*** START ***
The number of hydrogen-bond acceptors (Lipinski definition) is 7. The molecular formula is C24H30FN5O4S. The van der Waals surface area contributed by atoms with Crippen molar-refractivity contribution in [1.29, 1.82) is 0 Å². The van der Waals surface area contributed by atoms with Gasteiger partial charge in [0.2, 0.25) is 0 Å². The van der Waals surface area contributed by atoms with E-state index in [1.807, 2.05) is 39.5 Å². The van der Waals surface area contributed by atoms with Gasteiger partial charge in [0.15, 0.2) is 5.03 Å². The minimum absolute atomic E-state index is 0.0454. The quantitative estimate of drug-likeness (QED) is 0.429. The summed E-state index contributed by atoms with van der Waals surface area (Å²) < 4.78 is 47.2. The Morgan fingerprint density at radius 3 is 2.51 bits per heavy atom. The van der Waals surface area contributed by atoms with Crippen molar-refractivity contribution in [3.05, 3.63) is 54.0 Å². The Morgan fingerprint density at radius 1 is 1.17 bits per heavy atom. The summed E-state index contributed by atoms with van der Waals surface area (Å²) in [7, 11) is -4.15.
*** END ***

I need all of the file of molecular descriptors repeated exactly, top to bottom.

The number of hydrogen-bond acceptors (Lipinski definition) is 7. The molecular formula is C24H30FN5O4S. The van der Waals surface area contributed by atoms with Crippen molar-refractivity contribution in [1.29, 1.82) is 0 Å². The van der Waals surface area contributed by atoms with Gasteiger partial charge in [0.2, 0.25) is 0 Å². The van der Waals surface area contributed by atoms with E-state index in [1.807, 2.05) is 39.5 Å². The van der Waals surface area contributed by atoms with Gasteiger partial charge in [0.15, 0.2) is 5.03 Å². The minimum absolute atomic E-state index is 0.0454. The quantitative estimate of drug-likeness (QED) is 0.429. The summed E-state index contributed by atoms with van der Waals surface area (Å²) < 4.78 is 47.2. The Morgan fingerprint density at radius 3 is 2.51 bits per heavy atom. The van der Waals surface area contributed by atoms with Crippen molar-refractivity contribution in [3.05, 3.63) is 54.0 Å². The Morgan fingerprint density at radius 1 is 1.17 bits per heavy atom. The summed E-state index contributed by atoms with van der Waals surface area (Å²) in [7, 11) is -4.15.